And the other question is to what extent the Saudis and others have cleaned up their act on this stuff. There's some evidence they certainly have, but again, I wouldn't count on the Saudis to be very reliable about their level of competence or rooting out corruption and problematic ultra-Islamist elements in their government and/or society.

In any event, regardless of what level of involvement some mid-to-lower level elements of the Saudi, Pakistani, and other governments or societies with influential anti-Western Islamist elements did or did not have in the 9/11 attacks, none of this changes the fact that 19 al-Qaeda hijackers, operating with the blessing and direction of Osama bin Laden and the operational command of Khalid Sheikh Mohamed, hijacked four commercial airliners on the morning of September 11, 2001 and crashed two of them into the World Trade Center, one into the Pentagon, and downed the fourth (likely intended to be crashed into the US Capitol building) in a field in Pennsylvania after the passengers and crew revolted.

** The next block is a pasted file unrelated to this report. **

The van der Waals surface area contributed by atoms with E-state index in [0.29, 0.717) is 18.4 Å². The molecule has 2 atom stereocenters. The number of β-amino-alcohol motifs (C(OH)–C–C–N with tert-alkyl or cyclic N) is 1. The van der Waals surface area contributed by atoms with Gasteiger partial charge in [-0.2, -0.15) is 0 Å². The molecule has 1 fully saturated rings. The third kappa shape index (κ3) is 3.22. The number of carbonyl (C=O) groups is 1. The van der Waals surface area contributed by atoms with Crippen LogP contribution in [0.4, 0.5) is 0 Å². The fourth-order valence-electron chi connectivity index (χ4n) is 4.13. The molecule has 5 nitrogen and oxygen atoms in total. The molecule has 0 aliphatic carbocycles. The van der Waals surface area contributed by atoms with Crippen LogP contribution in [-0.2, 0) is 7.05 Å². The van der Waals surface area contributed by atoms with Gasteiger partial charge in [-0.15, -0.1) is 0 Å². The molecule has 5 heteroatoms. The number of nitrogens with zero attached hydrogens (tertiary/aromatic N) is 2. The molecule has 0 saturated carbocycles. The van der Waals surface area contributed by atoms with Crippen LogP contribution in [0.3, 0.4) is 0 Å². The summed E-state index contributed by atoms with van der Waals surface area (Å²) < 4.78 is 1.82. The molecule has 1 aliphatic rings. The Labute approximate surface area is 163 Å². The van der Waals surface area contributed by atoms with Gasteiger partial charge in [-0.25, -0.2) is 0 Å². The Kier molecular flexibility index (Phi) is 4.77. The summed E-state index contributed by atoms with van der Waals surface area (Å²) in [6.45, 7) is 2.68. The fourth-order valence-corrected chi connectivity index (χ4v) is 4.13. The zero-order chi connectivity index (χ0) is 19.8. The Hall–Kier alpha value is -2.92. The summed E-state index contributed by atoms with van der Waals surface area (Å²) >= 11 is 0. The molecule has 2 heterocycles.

Last edited by Allen773; 14th May 2020 at 12:25 PM.
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Old 14th May 2020, 04:45 PM   #104
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Originally Posted by Allen773 View Post
No one denies that this is a problem.
But we see endless re-cycling debate questioning that base premise.

Originally Posted by Allen773 View Post
The question is to what extent and how substantial the support is or was,....
EXACTLY.

Originally Posted by Allen773 View Post
And the other question is to what extent the Saudis and others have cleaned up their act on this stuff. There's some evidence they certainly have, but again, I wouldn't count on the Saudis to be very reliable about their level of competence or rooting out corruption and problematic ultra-Islamist elements in their government and/or society.
AGREED. And the complementary question - has the US cleaned up its own act in dealing with intelligence data. Are "we" reasonably assured that effective measures are in place to minimise future risk. (And - yes, I know, strictly - that should be "optimise" not "minimise" )